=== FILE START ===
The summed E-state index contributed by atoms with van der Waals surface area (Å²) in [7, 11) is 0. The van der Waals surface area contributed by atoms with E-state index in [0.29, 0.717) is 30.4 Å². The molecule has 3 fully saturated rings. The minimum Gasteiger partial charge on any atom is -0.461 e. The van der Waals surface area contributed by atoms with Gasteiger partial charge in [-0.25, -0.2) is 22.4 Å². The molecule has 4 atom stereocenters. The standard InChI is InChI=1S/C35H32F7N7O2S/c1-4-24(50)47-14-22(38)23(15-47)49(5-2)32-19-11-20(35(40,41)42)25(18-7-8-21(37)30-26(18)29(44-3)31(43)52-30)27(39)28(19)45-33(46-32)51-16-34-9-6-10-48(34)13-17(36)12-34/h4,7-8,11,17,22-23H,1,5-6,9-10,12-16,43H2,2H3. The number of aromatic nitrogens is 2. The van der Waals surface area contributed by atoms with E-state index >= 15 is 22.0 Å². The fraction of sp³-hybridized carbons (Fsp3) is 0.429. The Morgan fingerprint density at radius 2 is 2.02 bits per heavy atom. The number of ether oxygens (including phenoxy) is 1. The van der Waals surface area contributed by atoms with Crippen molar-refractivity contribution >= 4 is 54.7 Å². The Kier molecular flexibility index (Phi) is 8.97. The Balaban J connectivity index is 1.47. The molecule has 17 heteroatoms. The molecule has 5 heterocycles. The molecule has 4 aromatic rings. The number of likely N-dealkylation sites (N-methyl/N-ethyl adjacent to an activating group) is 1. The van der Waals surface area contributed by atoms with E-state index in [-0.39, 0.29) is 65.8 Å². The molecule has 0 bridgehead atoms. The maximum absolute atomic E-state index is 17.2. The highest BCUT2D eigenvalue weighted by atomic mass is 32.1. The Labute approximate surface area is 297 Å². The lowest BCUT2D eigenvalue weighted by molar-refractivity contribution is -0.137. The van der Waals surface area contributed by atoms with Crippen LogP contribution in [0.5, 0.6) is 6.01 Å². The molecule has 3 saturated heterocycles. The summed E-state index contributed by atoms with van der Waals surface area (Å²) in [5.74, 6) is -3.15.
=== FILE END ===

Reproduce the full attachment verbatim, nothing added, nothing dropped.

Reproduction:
The summed E-state index contributed by atoms with van der Waals surface area (Å²) in [7, 11) is 0. The van der Waals surface area contributed by atoms with E-state index in [0.29, 0.717) is 30.4 Å². The molecule has 3 fully saturated rings. The minimum Gasteiger partial charge on any atom is -0.461 e. The van der Waals surface area contributed by atoms with Gasteiger partial charge in [-0.25, -0.2) is 22.4 Å². The molecule has 4 atom stereocenters. The standard InChI is InChI=1S/C35H32F7N7O2S/c1-4-24(50)47-14-22(38)23(15-47)49(5-2)32-19-11-20(35(40,41)42)25(18-7-8-21(37)30-26(18)29(44-3)31(43)52-30)27(39)28(19)45-33(46-32)51-16-34-9-6-10-48(34)13-17(36)12-34/h4,7-8,11,17,22-23H,1,5-6,9-10,12-16,43H2,2H3. The number of aromatic nitrogens is 2. The van der Waals surface area contributed by atoms with E-state index >= 15 is 22.0 Å². The fraction of sp³-hybridized carbons (Fsp3) is 0.429. The Morgan fingerprint density at radius 2 is 2.02 bits per heavy atom. The number of ether oxygens (including phenoxy) is 1. The van der Waals surface area contributed by atoms with Crippen molar-refractivity contribution >= 4 is 54.7 Å². The Kier molecular flexibility index (Phi) is 8.97. The Balaban J connectivity index is 1.47. The molecule has 17 heteroatoms. The molecule has 5 heterocycles. The molecule has 4 aromatic rings. The number of likely N-dealkylation sites (N-methyl/N-ethyl adjacent to an activating group) is 1. The van der Waals surface area contributed by atoms with E-state index in [-0.39, 0.29) is 65.8 Å². The molecule has 0 bridgehead atoms. The maximum absolute atomic E-state index is 17.2. The highest BCUT2D eigenvalue weighted by atomic mass is 32.1. The Labute approximate surface area is 297 Å². The lowest BCUT2D eigenvalue weighted by molar-refractivity contribution is -0.137. The van der Waals surface area contributed by atoms with Crippen LogP contribution in [0.5, 0.6) is 6.01 Å². The molecule has 3 saturated heterocycles. The summed E-state index contributed by atoms with van der Waals surface area (Å²) in [5.74, 6) is -3.15.